Pictured is the Skullcandy Indy charging case from the front.

The charging case is small and lightweight, though it isn’t made of the best materials and the giant logo across the front is an eyesore.

In order to pause the music, you have to intentionally tap twice on the right earbud which is the master. This is where I felt like it was hit or miss at times. If you casually tap twice you’ll likely end up just raising the volume. You basically have to perfectly tap twice. Skipping between tracks is the easiest control and just requires you to hold your finger on either the left or right earbud to skip back and forward, respectively.

Since this review was initially published in mid-2019 the Skullcandy Indy, has been updated since then with some new features. Upon release, activating Siri or the Google Assistant has arrived with an update.

Does the Skullcandy Indy True Wireless stay connected?

Man holding the Skullcandy Indy charging case in hand with the LED lights lit up.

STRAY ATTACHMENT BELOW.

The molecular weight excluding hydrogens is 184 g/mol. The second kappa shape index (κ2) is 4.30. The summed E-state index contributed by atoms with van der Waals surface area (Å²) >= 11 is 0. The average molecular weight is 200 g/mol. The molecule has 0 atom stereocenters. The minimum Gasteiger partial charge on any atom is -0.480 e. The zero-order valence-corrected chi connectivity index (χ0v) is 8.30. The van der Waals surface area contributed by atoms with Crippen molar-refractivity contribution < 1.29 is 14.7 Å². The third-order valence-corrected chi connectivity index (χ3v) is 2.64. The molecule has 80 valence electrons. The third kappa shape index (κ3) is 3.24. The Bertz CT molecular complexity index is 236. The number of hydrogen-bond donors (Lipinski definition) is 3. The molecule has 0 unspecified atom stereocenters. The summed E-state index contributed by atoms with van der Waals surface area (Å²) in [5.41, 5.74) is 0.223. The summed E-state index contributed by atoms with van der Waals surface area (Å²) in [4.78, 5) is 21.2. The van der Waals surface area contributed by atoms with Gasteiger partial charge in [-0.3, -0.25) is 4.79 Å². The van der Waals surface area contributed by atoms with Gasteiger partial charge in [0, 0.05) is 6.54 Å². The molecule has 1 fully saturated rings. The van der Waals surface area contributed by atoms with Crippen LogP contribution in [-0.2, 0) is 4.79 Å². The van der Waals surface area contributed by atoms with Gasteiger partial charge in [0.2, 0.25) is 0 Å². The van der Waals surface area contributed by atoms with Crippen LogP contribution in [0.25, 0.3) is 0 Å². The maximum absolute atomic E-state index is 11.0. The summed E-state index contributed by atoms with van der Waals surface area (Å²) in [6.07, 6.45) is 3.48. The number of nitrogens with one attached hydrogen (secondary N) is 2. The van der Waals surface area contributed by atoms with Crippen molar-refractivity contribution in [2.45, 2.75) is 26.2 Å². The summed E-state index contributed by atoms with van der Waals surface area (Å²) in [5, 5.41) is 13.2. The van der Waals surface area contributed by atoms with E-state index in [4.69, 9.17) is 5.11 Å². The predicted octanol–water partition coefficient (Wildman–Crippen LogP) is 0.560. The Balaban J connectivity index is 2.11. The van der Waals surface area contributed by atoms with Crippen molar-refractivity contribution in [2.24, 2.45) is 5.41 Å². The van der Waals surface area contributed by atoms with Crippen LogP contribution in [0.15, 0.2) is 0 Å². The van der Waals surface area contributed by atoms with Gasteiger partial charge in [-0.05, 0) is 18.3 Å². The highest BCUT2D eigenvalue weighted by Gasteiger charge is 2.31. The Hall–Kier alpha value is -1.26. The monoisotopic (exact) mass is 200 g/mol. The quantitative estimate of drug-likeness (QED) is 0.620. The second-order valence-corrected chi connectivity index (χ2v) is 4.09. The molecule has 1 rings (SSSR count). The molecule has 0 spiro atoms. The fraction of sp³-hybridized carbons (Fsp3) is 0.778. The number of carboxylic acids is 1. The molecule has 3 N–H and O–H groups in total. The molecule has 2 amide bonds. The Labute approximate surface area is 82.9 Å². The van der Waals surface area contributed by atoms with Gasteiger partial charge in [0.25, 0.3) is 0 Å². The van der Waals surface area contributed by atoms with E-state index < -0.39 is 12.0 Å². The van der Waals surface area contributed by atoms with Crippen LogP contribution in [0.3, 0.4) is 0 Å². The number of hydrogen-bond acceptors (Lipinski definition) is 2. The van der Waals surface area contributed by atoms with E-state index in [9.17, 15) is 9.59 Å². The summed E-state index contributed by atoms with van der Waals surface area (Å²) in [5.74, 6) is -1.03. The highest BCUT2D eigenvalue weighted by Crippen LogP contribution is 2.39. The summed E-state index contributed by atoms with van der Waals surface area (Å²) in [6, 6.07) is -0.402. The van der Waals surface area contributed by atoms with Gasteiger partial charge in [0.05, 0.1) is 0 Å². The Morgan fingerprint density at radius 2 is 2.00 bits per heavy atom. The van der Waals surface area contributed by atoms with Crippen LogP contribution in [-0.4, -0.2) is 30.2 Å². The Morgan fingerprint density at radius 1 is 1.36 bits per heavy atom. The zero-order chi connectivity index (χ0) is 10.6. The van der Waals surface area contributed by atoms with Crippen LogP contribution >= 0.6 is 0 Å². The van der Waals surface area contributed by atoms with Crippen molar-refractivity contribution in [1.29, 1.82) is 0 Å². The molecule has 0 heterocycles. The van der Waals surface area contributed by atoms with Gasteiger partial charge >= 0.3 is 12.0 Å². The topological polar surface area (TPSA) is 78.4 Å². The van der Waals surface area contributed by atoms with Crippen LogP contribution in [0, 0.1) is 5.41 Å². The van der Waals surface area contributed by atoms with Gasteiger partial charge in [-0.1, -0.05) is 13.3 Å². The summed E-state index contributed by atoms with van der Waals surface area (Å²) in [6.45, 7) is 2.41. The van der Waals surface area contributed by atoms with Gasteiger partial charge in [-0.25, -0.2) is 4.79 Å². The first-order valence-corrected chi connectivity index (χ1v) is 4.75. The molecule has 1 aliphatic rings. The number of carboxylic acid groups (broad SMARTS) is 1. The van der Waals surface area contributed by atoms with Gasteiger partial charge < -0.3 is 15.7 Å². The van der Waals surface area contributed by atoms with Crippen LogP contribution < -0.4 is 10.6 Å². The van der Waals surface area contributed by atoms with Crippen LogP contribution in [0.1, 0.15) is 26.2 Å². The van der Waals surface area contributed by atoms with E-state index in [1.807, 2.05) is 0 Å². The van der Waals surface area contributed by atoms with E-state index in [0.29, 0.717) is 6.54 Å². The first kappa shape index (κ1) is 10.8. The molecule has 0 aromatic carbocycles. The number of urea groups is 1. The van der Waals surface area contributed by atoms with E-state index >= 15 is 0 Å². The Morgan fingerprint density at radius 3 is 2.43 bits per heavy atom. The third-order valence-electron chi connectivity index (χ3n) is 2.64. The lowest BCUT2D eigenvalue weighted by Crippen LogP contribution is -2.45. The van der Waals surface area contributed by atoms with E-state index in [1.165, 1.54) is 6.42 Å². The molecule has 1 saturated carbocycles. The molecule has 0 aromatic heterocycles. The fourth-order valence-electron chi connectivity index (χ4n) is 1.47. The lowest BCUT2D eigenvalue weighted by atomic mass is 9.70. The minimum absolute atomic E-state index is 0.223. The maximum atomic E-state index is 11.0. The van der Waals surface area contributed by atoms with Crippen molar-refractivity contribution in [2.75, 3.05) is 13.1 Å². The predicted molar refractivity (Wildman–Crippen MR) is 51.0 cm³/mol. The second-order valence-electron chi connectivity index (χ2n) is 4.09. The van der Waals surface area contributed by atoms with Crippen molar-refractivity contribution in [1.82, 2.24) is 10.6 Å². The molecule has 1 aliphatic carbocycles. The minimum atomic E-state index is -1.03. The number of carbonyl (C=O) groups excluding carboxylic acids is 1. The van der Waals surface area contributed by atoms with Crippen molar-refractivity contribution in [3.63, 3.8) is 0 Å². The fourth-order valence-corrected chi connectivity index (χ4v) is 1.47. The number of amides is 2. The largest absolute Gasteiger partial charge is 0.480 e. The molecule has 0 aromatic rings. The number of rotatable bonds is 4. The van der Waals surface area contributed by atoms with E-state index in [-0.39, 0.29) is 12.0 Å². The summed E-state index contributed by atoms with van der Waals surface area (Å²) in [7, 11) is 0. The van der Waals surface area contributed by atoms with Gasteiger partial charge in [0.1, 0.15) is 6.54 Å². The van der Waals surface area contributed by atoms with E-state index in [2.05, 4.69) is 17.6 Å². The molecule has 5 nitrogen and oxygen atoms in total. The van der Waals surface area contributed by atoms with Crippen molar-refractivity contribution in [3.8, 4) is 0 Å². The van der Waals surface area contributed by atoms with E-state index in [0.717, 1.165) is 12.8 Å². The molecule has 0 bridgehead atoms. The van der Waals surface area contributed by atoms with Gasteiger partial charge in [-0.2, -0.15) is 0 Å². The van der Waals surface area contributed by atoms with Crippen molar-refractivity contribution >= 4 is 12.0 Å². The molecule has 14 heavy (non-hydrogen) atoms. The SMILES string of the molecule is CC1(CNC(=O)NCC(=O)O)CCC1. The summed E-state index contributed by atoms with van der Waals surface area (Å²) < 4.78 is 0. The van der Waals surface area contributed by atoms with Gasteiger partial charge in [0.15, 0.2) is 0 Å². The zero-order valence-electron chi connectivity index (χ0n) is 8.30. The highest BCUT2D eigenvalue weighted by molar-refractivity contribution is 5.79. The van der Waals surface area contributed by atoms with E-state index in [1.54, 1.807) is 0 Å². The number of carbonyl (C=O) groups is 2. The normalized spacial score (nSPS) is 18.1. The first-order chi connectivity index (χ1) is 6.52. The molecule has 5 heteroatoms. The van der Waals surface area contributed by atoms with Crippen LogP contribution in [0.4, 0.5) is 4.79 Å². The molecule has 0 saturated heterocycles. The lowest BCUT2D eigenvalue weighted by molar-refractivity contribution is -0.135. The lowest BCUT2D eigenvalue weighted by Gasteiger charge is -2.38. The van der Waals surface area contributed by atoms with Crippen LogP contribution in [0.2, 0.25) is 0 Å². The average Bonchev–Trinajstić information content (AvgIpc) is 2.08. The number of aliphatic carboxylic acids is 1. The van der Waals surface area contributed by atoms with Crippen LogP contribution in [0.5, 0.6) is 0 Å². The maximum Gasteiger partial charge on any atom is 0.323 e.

The charging case has a giant logo on the lid, but other than that is fairly small, minimal, and easy to carry.

The Skullcandy Indy is rocking Bluetooth 5.0. Assuming your next few devices are Bluetooth 5 compatible you should be able to enjoy a longer range and more data transfer. On my Pixel 3, I had a few skips when walking around with my phone in my pocket or even while doing some quick exercises, but it was nothing too distracting.  Suffering from the effects of lag, our tests show a latency of 420ms. So the Indy probably won’t make the best choice if you really want buds for YouTube consumption.

My biggest gripe with these earphones is the re-pairing process, which is a mess. I say “re-pairing” because the initial pairing process is super easy. As soon as you open the case and take both earbuds out they enter pairing mode and are easy to find in the Bluetooth settings of your phone. That said, re-pairing to a second device or resetting the Indy buds is a process that involves following step-by-step instructions on its site.